Was the long plan not considered at all?
Our crisis is different as we expect the whole of society to be equally invested in reaching the necessary goals and no small group has enough influence to alter trends reflected in great masses of data. This means that the public and the government should ideally operate in the same information space and we should know based on which indicators the government will decide to lift various restrictions.
Real life has been somewhat different in Estonia. The first thing that baffled me was that news of the Government Office working on an exit plan only broke four weeks into the crisis. What was being done until then? Did we not even consider the long-term plan before?
I then proceeded to listen to debate and talk shows throughout the weekend to learn based on which indicators the progression of the crisis is analyzed. It turned out that generally well-informed journalists had no knowledge of specific targets on any of the radio shows.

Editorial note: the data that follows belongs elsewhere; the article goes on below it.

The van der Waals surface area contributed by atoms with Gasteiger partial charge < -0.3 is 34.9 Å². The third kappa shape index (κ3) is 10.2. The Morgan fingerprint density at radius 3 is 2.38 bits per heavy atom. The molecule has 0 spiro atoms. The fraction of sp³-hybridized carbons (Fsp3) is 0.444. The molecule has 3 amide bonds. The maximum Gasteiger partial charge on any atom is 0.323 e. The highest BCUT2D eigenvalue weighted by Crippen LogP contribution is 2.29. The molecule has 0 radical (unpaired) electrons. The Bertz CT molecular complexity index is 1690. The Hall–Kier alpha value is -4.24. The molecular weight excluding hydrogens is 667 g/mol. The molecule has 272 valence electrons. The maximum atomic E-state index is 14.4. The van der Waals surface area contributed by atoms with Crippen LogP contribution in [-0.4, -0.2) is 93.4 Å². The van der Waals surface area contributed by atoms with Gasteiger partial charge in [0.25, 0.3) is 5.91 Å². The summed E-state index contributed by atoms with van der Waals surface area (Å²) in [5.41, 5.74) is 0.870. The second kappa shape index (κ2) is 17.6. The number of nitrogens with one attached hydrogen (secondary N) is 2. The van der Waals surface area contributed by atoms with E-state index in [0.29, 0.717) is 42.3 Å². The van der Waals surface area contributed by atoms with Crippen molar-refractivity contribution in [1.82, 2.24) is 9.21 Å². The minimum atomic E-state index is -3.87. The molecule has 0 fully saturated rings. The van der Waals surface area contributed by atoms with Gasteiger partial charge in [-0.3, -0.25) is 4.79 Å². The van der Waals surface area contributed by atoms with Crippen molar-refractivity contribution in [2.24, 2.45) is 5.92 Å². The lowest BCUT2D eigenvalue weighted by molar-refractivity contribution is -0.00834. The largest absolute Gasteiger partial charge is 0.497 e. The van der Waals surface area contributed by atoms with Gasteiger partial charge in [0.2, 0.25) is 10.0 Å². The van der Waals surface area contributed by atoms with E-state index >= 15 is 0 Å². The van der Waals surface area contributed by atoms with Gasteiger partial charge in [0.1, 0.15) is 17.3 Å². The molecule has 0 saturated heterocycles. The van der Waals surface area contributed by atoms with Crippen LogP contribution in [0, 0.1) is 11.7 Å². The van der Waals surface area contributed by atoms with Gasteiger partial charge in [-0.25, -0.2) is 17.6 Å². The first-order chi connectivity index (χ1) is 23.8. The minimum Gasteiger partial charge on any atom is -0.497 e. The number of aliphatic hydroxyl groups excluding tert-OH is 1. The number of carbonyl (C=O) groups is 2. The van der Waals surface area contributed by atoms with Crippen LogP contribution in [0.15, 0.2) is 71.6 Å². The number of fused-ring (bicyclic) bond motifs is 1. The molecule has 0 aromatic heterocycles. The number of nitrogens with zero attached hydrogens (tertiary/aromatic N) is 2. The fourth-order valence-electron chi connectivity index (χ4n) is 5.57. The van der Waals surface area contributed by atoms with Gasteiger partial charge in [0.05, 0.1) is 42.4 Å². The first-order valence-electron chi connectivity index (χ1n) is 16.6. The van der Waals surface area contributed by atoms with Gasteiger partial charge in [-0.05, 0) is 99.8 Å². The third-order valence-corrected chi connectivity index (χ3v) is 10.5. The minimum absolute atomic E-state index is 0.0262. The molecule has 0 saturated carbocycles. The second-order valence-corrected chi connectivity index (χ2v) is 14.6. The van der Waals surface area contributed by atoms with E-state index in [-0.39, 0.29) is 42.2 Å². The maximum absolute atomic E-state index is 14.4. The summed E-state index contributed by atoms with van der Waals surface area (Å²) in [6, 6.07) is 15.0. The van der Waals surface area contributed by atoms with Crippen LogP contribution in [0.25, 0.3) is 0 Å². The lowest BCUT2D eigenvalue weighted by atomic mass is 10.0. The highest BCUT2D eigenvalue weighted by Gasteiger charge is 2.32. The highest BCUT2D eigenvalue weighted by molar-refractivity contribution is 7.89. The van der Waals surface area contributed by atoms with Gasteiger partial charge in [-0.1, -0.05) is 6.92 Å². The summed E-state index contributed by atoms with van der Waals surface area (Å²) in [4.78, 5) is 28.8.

They knew that indicators included the number of hospitalized patients or the public's mental fortitude for putting up with crisis measures but had no knowledge of specific landmarks or goals therein. I could not find specific targets even when I visited the Kriis.ee website. While different ministers have offered different indicators, because their messages lack unity, these have rather been political solos.
Instead, we are seeing ministers promise the emergency situation will end at point in time x – for example, in mid-May or toward the end of it, while time has not been highlighted as a relevant indicator anywhere. In reality, we cannot plan our actions based on time because recent temporal forecasts have been inaccurate and because viruses care nothing for the calendar. Therefore, all temporal promises are mere speculation. At least until they are tied to clearly observable indicators.
Let us be blunt – it makes it look like the government is making decisions based on gut feeling and lacks or has been unable to agree on a plan that could be communicated to people.
While the government is in the middle of an exercise in indecisiveness, another inevitable process is unfolding that might end up running the government if allowed to take its course. Namely, that societies all over the world are adjusting to the virus.